Putting together these lists is always exceedingly difficult. Usually just remembering every record of note from a year is a challenge in itself but to pick just a handful and bestow some sort of special honour on those is practically impossible, this year more than most. For this year has seen some utterly fantastic records. 2007 was a great year due to a few select releases whereas 2008 had a massive breadth of fantastic releases.
A few that deserve mention that fail to make our list: The sophistication of Morgan Geist (and Junior Boy's Greenspan's) sophisticated Double Night Time. Midnight Juggernauts' Dystopia, which successfully paints another chapter in mixing rock music with dance. Metronomy's beautifully wonky Nights Out, a criminally overlooked pop re-birth. Gang Gang Dance's Saint Dymphna didn't even get a BlackPlastic review (we struggle to catch them all) but trust us - it barely misses out getting in our top five, as do the similarly unreviewed Third by Portishead and Los Angeles by Flying Lotus. The Presets grew to be more than just an also ran with Apocalypso - showing a new level of emotion that was missing off of their debut. M83's ode to Donnie Darko teenage kicks, Saturdays = Youth was another terrific addition to Anthony Gonzalez' cannon - it may lack Before The Dawn Heals Us' more ecstatic moments but it did demonstrate an growing level of focus and a refinement of the overall sound. Hercules & Love Affair's eponymous album has been credited with the rebirth of disco - BlackPlastic isn't sure that has actually happened but that's nothing to do with the quality of this album, which has a level of maturity and sophistication that should ensure it a place in your collection next to Morgan Geist's 2008 album. Hot Chip failed to make the list, possibly purely due to their own desire for experimentation - in places Made In The Dark matches anything the group have previously released, it just suffered for being unfocused (but hey, focusing IS difficult in the dark).
So here is what DID make the list:
5. Hlllyh - The Mae Shi
Not a perfect record by any stretch, but that is the point in the Mae Shi. Much to the bemusement of his companions BlackPlastic had the luck to catch them live earlier in the year and it was an unfocused, chaotic mess. And it was fantastic. Hlllyh is a record that does everything at once and just about makes it work and for that it deserves applause and love. It's a rambunctious, noisy, angry-punk-pop-hippie-love-in and it gets a big hug from us.
4. Crystal Castles - Crystal Castles
As BlackPlastic suspected back when it was reviewed, Crystal Castles' debut was an album that gets better with repeat listens. Lonely, cold and yet never anything other than totally, uncompromisingly experimental, Crystal Castles have pushed the envelope for all those within the chiptune genre.
3. Friendly Fires - Friendly Fires
A record that is already seemingly suffering from the "Oh I'm slightly embarrassed I got so excited about that one" treatment for some journalists: Fact magazine's songs of the year list contained a snide comment about this album's failure to 'save indie dance'.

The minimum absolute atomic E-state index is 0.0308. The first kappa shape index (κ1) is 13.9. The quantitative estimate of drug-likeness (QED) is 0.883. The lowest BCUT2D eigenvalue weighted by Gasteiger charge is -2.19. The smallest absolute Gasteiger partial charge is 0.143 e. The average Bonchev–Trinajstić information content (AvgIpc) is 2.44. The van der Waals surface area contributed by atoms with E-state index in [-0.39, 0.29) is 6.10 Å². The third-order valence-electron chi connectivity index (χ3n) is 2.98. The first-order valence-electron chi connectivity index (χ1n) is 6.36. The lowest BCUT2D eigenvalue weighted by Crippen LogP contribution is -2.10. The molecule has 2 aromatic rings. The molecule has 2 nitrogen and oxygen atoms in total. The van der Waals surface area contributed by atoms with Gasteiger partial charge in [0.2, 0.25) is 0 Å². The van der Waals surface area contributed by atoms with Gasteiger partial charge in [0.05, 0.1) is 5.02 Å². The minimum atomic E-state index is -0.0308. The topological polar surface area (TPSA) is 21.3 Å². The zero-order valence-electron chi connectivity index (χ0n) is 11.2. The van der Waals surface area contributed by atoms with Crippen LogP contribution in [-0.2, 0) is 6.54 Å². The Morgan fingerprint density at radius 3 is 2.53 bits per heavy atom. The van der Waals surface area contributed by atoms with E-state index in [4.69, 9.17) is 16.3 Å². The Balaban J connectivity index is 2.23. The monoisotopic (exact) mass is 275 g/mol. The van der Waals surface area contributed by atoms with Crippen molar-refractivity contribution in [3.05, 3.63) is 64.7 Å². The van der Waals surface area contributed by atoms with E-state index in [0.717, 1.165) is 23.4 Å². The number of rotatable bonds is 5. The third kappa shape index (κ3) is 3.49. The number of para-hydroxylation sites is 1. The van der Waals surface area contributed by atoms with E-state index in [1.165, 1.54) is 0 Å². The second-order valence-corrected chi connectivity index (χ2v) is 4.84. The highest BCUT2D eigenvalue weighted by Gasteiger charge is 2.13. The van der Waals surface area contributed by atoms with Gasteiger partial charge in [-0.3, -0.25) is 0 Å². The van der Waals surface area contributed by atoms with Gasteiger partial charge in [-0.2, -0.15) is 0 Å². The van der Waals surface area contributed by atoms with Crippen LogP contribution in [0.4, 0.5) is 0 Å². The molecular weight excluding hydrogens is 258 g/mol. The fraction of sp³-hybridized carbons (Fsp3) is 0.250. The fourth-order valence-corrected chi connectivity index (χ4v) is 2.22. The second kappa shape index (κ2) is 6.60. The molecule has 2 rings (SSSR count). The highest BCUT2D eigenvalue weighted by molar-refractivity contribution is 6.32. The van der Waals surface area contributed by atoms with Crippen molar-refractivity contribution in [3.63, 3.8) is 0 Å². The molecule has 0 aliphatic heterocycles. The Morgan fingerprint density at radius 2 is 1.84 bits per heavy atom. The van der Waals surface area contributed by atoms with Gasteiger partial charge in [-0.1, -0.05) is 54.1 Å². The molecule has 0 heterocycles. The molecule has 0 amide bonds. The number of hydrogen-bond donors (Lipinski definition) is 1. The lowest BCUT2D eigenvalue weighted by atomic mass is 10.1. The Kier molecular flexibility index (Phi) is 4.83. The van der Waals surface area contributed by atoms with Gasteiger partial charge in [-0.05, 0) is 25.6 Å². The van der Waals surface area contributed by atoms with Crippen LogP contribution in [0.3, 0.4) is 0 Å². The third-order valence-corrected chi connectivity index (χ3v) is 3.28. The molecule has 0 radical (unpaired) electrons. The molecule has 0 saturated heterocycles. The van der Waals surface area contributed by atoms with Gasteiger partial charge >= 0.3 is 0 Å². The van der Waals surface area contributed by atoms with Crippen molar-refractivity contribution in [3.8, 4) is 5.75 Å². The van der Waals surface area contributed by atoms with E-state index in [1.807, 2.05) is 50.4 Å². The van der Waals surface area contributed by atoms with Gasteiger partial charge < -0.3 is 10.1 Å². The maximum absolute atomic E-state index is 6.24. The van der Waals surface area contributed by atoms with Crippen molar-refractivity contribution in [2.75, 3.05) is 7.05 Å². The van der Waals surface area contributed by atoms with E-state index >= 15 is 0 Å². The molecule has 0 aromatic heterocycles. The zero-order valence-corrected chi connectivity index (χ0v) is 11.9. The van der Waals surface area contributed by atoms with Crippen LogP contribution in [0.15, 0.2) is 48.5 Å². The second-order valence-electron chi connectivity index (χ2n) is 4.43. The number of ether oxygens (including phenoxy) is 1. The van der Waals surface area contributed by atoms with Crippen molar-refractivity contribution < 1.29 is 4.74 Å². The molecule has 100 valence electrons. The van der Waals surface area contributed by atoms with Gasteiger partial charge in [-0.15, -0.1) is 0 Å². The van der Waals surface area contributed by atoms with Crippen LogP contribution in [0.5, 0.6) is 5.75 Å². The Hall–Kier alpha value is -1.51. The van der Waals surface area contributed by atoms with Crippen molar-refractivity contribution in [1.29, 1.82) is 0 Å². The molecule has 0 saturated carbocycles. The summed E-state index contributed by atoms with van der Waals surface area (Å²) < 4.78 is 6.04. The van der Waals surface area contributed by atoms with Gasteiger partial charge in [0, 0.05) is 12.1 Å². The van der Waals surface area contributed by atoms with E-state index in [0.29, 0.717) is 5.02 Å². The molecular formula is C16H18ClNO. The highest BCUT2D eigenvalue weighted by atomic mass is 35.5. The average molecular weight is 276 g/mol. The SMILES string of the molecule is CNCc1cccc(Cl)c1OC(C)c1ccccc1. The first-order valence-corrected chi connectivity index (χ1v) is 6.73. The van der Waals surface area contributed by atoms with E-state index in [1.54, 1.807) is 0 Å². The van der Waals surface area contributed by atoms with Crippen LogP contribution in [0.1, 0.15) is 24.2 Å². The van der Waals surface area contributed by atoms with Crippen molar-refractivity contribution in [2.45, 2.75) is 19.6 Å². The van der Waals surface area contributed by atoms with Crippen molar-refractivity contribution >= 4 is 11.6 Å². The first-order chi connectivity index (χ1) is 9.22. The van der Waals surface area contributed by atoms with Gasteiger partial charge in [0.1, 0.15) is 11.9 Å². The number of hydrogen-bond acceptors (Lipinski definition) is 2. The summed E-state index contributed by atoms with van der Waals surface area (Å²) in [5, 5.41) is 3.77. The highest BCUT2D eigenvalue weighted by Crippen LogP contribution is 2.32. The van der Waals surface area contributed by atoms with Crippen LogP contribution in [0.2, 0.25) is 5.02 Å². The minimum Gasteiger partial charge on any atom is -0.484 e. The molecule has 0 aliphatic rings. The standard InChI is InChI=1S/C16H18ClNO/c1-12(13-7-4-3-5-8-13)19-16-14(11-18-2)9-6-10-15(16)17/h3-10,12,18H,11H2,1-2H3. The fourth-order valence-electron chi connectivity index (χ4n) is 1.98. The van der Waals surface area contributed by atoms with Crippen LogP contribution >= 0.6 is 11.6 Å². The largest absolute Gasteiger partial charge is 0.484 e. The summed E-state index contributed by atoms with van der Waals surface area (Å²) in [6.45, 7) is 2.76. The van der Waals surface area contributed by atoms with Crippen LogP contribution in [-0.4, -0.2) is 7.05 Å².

BlackPlastic loves Fact but to that we say a big "fuck you" because this album is so platinum-five-stars it's not even funny. If it has failed to set the world alight it is the failure of Fact, BlackPlastic, music publications everywhere and the general public at large for choosing some talent-less twat off X-Factor EVERY SINGLE TIME. It certainly is not a reflection of the ten gloriously produced punk-funk house-jams hear: this is a record to skip a heart beat too.
2. Fantasy Black Channel - Late of the Pier
Like waking up from a 70s slasher porn flick nightmare Fantasy Black Channel sounds like Bowies' imagined future. The sound is far more cutting edge than the Klaxons managed on their debut and yet it is filtered through a glorious haze of thick chunky basslines from the aforementioned decade that just make it sound sexier than their contemporaries. By the album's close, Fantasy Black Channel should have you on your knees with a lighter in the air.
1. In Ghost Colours - Cut Copy
If, for some reason, you are in any doubt as to what makes Cut Copy one of the best acts of our time go and grab their superb So Cosmic mix (alternative link) and, if you can't wait, scan forward to 29:30, where they mix Fleetwood Mac's 'Never Forget' with Lifelike's 'So Electric' and create a hands-in-the-air-tears-in-my-eyes anthem that deserves it's own release, the warm electronic waves of Lifelike's tracks gradually surrounding Stevie Nicks' vocals in a beautiful swell. It is this mixture of old and new that makes Cut Copy so utterly charming, their ability to combine seemingly disparate sounds into one fantastic piece of music, and in the hands of the DFA's Tim Goldsworthy this ability truly shined. Just check the glorious combination of the shoe-gazing guitar line of 'So Haunted' with the floating-in-space chorus and the final New Order-esque outro.
What's more, In Ghost Colours is a beautifully sequenced album. Ditch the bonus track bundled with the UK CD version and you have a record that fits together just perfectly, tracks bridged with a series of not-inconsequential interludes.
Cut Copy's debut, Bright Like Neon Love, was a fantastic record. That In Ghost Colours represents a complete step change in everyone's perceptions of their abilities is a testament to the record: You won't hear a better collection of electronic pop songs from 2008.